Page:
Here’s the production mark on the back for folks that are interested in such things. I’d like to know more about it, but I didn’t have any luck figuring this one out. Please let us know in the comments if you have any ideas!

Lastly, I found a box full of vials containing weird compounds like c25h34o4 aka Crispatene. I don’t actually know what that means and after googling it I still don’t, other than it’s probably used in organic chemistry. Anyways, I didn’t really want to mess around with this stuff so I brought them to the eco-centre for safe disposal.

Anyways, I’ve spent much of the last three days on the computer following this dang election which is hopefully over soon. I’ve still been doing my runs, and have continued my string of good luck. I found bit of gold today and Monday, which is always exciting and profitable. Anyways, I’m hoping to share more here soon now that I’ve gotten most of my big organizational / winter preparation projects done.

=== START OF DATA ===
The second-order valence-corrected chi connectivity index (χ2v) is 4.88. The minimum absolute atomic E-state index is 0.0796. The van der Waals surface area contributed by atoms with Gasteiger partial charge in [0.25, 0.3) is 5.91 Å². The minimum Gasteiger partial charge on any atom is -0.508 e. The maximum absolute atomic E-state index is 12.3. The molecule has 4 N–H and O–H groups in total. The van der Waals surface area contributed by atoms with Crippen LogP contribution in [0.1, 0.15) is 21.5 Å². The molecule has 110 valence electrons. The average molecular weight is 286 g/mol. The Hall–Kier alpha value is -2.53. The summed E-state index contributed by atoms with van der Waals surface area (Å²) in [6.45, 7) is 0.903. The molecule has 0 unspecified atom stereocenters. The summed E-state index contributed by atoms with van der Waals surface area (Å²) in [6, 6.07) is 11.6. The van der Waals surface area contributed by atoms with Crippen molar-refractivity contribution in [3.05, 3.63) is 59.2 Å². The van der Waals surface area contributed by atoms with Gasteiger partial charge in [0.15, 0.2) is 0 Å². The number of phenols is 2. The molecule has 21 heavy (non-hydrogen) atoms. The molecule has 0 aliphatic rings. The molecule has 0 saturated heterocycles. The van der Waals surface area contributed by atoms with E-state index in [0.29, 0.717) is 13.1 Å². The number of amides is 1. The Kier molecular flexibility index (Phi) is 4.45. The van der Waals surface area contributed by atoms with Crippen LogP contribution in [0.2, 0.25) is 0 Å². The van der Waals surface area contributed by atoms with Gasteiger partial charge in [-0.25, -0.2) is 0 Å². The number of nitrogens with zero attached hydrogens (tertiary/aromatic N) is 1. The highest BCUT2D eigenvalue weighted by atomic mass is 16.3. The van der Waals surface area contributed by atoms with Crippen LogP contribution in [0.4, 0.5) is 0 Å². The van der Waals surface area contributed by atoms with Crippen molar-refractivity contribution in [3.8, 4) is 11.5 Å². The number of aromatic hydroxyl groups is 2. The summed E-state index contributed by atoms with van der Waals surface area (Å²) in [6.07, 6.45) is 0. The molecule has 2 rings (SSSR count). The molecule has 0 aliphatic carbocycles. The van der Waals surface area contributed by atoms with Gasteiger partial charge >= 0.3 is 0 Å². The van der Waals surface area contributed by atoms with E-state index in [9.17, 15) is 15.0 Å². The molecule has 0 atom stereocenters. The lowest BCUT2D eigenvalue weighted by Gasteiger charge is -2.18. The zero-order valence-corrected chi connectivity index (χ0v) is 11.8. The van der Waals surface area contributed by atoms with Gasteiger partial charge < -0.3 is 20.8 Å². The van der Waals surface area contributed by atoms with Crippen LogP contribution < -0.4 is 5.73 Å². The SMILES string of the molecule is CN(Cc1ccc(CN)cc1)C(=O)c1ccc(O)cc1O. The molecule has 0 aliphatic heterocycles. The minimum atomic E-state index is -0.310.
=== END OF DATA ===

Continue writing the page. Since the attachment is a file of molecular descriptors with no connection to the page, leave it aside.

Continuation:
19 thoughts on “Wild horses / not so fast”

  1. In the photo of the ashtrays, the top two are the Soreno Pattern by Anchor Hocking and date between 1966 and 1970. Unfortunately, they are only worth $10-$15. Thank You for all of the great stories and photos you provide.

    1. Good to know. They’re quite pretty regardless. I brought them to the auction and I think they sold for 10$ or something, which I’m content with.

  2. My grandmother had a set of those Mexican dishes with the bird…nice to see them again.

    Your posts are always a tonic. Something to occupy my brain while waiting for your downstairs neighbor’s election to cross the line to the side of the angels.

  3. Thanks for the quick new post. The marking on the back of the copper plate stymied me. I could not even find another plate with a copper rim. I have turned my research skills to stainless flatware as I found a free box of mixed flatware at an estate sale. The stainless pieces were Danish and German and brought really decent $. Last week I bought a bag of Boda Nova flatware for $7. I have sold 3 lots of it for $200, $275 and $180 and still have 6 valuable dinner forks. Had great luck with with Dansk Tiva and Oneida Supreme. Flatware is easy to store and ship. It’s also easy to research at Replacements.com which sells china, flatware and crystal and has pages of pics of patterns. Happy you are on a gold streak, can’t wait to see your pics and post